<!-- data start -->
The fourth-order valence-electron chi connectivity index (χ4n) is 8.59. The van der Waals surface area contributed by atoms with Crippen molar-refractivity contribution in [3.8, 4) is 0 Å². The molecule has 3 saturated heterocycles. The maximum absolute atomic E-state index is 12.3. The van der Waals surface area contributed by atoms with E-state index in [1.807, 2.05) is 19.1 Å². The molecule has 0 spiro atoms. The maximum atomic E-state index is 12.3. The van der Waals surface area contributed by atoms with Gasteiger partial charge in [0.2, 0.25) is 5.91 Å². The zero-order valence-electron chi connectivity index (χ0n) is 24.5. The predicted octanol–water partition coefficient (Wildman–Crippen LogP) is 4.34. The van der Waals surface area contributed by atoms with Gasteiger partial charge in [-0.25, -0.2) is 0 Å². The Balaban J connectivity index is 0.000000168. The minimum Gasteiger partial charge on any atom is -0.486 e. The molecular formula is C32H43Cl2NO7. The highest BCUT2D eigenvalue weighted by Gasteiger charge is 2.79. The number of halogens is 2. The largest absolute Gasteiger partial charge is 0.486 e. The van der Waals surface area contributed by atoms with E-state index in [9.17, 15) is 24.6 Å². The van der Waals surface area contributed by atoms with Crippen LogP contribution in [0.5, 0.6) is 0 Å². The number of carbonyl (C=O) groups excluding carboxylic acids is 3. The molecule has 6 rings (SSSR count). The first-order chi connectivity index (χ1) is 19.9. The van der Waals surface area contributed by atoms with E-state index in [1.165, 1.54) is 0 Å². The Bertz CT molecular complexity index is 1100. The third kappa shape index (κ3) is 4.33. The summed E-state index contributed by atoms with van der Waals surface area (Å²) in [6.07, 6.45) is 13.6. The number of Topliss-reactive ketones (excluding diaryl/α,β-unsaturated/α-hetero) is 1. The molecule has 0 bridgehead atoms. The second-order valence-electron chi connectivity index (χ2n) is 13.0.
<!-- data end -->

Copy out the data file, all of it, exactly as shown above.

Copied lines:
The fourth-order valence-electron chi connectivity index (χ4n) is 8.59. The van der Waals surface area contributed by atoms with Crippen molar-refractivity contribution in [3.8, 4) is 0 Å². The molecule has 3 saturated heterocycles. The maximum absolute atomic E-state index is 12.3. The van der Waals surface area contributed by atoms with E-state index in [1.807, 2.05) is 19.1 Å². The molecule has 0 spiro atoms. The maximum atomic E-state index is 12.3. The van der Waals surface area contributed by atoms with Gasteiger partial charge in [0.2, 0.25) is 5.91 Å². The zero-order valence-electron chi connectivity index (χ0n) is 24.5. The predicted octanol–water partition coefficient (Wildman–Crippen LogP) is 4.34. The van der Waals surface area contributed by atoms with Gasteiger partial charge in [-0.25, -0.2) is 0 Å². The Balaban J connectivity index is 0.000000168. The minimum Gasteiger partial charge on any atom is -0.486 e. The molecular formula is C32H43Cl2NO7. The highest BCUT2D eigenvalue weighted by Gasteiger charge is 2.79. The number of halogens is 2. The largest absolute Gasteiger partial charge is 0.486 e. The van der Waals surface area contributed by atoms with E-state index in [9.17, 15) is 24.6 Å². The van der Waals surface area contributed by atoms with Crippen LogP contribution in [0.5, 0.6) is 0 Å². The number of carbonyl (C=O) groups excluding carboxylic acids is 3. The molecule has 6 rings (SSSR count). The first-order chi connectivity index (χ1) is 19.9. The van der Waals surface area contributed by atoms with E-state index in [1.165, 1.54) is 0 Å². The Bertz CT molecular complexity index is 1100. The third kappa shape index (κ3) is 4.33. The summed E-state index contributed by atoms with van der Waals surface area (Å²) in [6.07, 6.45) is 13.6. The number of Topliss-reactive ketones (excluding diaryl/α,β-unsaturated/α-hetero) is 1. The molecule has 0 bridgehead atoms. The second-order valence-electron chi connectivity index (χ2n) is 13.0.